The DBS Bank of Singapore has partnered with the multinational banking firm, Standard Chartered in order to create a distributed ledger project for trade finance which will speed up the transactions, lower the costs and boost transparency of international trade.
Bloomberg has published an article which states that both the firms have finalized its initial testing for the idea and they are planning to work with other firms on the initiative in 2016.
The article read, “In pursuing the technology that underpins crypto currencies, including bitcoin, Standard Chartered and DBS are developing a new approach that could transform the trade finance business by speeding up banking transactions, while cutting costs and boosting transparency.”
On July 2015, the chief innovation officer Anju Patwardhan announced that Standard Chartered is interested in this use case for technology. She believes that the true innovation behind the bitcoin is its decentralized public ledger, the blockchain.
She stated, “The banking industry is starting to see the many potential benefits of its underlying technology. For banks, the blockchain has the potential to become a technology model for a low- cost and transparent transaction infrastructure.”
According to Patwardhan, the public, yet pseudonymous nature of transactions on the bitcoin blockchain could help make financial institutions more transparent while combating against money laundering and other fiscal crimes.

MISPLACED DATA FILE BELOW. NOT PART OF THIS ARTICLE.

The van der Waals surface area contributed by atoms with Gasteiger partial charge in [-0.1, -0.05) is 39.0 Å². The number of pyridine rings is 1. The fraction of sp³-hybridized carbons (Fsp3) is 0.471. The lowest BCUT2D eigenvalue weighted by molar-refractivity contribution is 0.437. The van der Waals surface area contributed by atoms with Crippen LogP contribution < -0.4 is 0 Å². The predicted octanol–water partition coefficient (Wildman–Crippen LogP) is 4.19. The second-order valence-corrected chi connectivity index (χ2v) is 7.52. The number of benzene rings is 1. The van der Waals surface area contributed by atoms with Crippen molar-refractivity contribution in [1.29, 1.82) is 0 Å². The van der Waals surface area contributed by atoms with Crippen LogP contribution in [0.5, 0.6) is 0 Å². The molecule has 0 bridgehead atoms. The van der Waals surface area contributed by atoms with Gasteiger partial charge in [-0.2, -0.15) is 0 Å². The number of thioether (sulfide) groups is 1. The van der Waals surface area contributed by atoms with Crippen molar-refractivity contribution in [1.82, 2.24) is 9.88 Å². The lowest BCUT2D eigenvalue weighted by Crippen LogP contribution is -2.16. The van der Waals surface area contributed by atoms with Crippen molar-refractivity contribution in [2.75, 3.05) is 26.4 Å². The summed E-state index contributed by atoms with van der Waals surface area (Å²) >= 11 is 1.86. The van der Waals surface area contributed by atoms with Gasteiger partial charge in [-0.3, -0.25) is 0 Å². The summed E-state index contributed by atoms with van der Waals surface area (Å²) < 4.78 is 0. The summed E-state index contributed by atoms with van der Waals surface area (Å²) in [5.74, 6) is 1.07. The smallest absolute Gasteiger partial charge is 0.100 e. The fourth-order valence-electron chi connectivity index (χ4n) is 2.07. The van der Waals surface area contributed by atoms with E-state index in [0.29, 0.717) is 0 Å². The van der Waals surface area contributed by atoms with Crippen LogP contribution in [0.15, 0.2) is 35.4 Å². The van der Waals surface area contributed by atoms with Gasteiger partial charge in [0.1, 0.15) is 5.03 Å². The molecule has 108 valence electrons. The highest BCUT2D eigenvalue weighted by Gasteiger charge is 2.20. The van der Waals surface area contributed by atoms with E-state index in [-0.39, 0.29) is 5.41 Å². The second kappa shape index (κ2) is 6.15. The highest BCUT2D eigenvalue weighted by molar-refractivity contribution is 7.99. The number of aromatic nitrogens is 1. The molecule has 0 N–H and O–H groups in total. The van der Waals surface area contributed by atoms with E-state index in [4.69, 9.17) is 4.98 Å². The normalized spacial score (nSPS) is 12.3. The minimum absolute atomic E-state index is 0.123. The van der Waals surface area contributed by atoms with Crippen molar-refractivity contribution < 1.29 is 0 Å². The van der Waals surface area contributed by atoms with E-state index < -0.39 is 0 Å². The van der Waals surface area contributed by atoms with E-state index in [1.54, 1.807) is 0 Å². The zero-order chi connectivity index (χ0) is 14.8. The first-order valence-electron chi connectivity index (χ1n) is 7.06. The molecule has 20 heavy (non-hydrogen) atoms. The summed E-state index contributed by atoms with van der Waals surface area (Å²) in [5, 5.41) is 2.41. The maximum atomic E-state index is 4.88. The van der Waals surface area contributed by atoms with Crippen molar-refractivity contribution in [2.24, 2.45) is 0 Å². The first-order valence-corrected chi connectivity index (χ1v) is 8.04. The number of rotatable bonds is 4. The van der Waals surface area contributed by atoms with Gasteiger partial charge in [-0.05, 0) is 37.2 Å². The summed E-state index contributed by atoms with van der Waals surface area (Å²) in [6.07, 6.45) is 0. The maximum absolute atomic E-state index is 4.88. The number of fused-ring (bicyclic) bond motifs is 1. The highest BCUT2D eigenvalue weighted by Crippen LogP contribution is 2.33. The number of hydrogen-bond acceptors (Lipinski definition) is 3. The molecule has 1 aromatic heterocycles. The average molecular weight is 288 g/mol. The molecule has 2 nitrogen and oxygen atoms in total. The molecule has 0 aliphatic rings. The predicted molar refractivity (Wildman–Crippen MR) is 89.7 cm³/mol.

Shirish Wadivkar, the head of payables, receivables and flow FX at Standard Chartered Bank stated, “If I have an ability to check if this invoice is genuine and not submitted somewhere else, and not financed by some other bank, and yet preserve the commercial confidence of the relationship, that’s the kind of problem we’re trying to solve.”
The proof of concept uses the Ripple technology that is based on the Ripple Labs. The technology differs from blockchain in the mechanism of reaching the consensus on the status ledger, which underlies the trust in the integrity of the data of ledger.
Wadivkar further states, “We want more banks to join us. Next step is to make it wider… bring parties who are neutral to the process, like customs or shipping companies.
The goal is to create an ecosystem in Singapore that improves its standing as a trade centre and then take it global.”
Last year, Mikkel Larsen, the managing director at DBS stated that there were important unresolved bitcoin issues in legal status and accounting.
The regulators of Singapore has offered clarity much sooner than the others. This would help to make the digital currency a viable currency while encouraging innovation with blockchain technologies.